2) I don't know what you would call this problem. Perhaps "excessive detail"? I've noticed mostly with brass and stringed instruments that you get a lot of sound you don't necessarily want. For instance, on trombone the "blat" of the player's lips (these are very exceptional players, BTW) really comes through. On cellos and basses, you can really hear the hair "rasp" against the string. I've certainly experimented with mic positions/distances i.e. keeping brass players off axis and a decent distance from their mics. Any other advice? Even a Royer 121 will exhibit these issues. An AKG C414 sounded AWFUL on cellos. I attributed that to a bright frequency response and a "too fast" transient response. Am I in the ballpark here?
3) Might a super clean pre fed through the SPDIF of my Firepod help out? I guess that kind of ties into the first issue...
4) Any other general advice for recording string quartets or brass concertos or woodwind quintets or whatever with general, middle of the road university issue gear would be appreciated.
Thanks.
OK. A "Firepod" you say. Not enough gain to use the Royer as a room mic, however it will do nicely on acoustic bass or brass instruments. The 414 is a bland mic but it can work on celli if you have one per stand. Don't worry about the harshness, that's what 414s sound like. EQ it later. You can use the 414s on omni as room mics in a decca tree type setup or try them as an M/S pair.

Good Luck.
Old 23rd May 2006
  #9
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sonare's Avatar
The last thread is interesting by the use of opposites-- a Royer --"acoustic bass or brass instruments"-- 2 instruments that are polar opposites for acoustic output.

AKG414-- "The 414 is a bland mic but it can work on celli if you have one per stand." Depends on WHICH 414 we're discussing. And does bland means neutral? "One per stand" sounds like studio sound and thinking at work.

There is a reason that Decca tree was not mentioend by Dr Bob-- it is useful mainly for larger ensembles, and getting good results depends on really good mics and experience. Don't go there--- yet. And room mics can be added to any main setup, so I am not understanding ajfarber's comment in connection with a Decca tree.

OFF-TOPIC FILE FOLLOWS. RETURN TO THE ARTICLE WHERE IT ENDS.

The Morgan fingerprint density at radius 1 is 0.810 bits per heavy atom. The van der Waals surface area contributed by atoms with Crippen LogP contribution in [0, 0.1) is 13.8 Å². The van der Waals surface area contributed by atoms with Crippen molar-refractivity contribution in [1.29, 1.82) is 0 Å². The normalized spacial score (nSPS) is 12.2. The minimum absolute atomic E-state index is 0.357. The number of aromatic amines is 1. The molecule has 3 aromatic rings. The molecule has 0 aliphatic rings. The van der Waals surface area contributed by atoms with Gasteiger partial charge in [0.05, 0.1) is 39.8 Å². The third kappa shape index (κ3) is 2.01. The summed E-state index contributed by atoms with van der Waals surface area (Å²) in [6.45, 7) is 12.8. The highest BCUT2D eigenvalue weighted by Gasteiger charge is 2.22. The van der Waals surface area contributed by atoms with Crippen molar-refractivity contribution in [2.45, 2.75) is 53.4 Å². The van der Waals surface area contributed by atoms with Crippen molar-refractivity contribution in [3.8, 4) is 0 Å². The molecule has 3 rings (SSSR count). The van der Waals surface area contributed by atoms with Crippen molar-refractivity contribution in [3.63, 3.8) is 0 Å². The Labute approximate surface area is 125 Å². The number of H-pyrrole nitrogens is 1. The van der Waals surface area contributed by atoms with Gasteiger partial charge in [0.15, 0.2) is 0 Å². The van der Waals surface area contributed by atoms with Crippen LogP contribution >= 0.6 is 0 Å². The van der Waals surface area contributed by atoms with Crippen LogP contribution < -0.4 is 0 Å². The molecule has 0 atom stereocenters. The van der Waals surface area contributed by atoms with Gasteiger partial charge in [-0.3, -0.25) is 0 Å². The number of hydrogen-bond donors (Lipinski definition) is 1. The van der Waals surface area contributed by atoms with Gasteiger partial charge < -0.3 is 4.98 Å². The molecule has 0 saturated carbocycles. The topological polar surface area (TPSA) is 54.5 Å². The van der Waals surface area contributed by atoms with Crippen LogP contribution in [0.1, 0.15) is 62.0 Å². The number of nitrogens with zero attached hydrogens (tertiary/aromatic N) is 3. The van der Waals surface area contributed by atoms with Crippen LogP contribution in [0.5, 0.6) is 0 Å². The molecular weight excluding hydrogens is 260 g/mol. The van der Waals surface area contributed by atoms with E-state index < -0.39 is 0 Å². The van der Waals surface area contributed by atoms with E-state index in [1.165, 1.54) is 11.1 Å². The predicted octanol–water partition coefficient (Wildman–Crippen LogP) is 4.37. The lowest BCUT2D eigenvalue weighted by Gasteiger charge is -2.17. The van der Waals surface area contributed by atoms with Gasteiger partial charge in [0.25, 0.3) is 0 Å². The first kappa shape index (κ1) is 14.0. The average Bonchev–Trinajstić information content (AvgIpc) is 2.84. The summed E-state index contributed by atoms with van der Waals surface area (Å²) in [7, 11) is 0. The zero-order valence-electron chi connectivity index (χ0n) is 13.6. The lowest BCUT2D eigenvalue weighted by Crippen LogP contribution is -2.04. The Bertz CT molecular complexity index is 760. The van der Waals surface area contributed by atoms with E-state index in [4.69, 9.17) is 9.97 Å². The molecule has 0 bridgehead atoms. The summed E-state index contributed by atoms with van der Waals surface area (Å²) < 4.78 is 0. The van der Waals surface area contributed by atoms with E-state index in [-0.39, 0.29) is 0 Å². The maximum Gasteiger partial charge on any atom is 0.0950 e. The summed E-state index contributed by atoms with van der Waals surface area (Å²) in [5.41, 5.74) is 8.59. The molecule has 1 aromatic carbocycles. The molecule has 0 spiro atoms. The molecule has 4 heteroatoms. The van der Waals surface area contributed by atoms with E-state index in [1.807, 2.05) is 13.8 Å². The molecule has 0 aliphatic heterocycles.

Perhaps the best thing Dr Bob said was that in classical the room is an instrument also-- never forget that.

The best thing you could do is limit yourself to a stereo pair and get the best results from it. The Shure KSM 141 are good in that they are either omni or cardioid-- excellent for learning. Newer Oktava MC012 with multiple capsules are good budget mics. You might want to consider the Metric Halo ULN as you are a Mac user. About $1200 discounted. Superb micpre and A/D and will nicely accomodate outboard micpres as your budget expands. You will need additianl software for editing/burning as the Metric Halo software (console beta 22) is for record/playback only.

Rich
Old 23rd May 2006
  #10
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ersheff's Avatar
 

Thread Starter
As a follow up, I should let you all know what I'm doing with my last project. It was bass trombone and piano in our school's recital hall, in which as I've mentioned we only recently figured out how to kill the ventilation. This recording was done BEFORE this revelation, so room noise was still an issue. Because of this, I set up several mics in order to have options. Keep in mind this is not a super professional job by any means, but I'd certainly like to give the client the best product I can regardless. I figured I would rather feed a semi-close mic through Logic's Space Designer than have a noisy stereo source from the room.
I ended up doing a combination of the two. I salvaged the stereo room tracks the best I could in Soundsoap (source was 2 flying U87s) and ended up blending in a Royer 121 for tbone and AKG C414s from the piano the best I could through Space Designer.
The other problem is that our flying U87s don't seem to be optimally placed for the room/stage. Most recordings that come just from that source end up sounding hollow and excessively distant. We've gotten some decent results with larger ensembles, but this is also the hall that solo recitals are given in.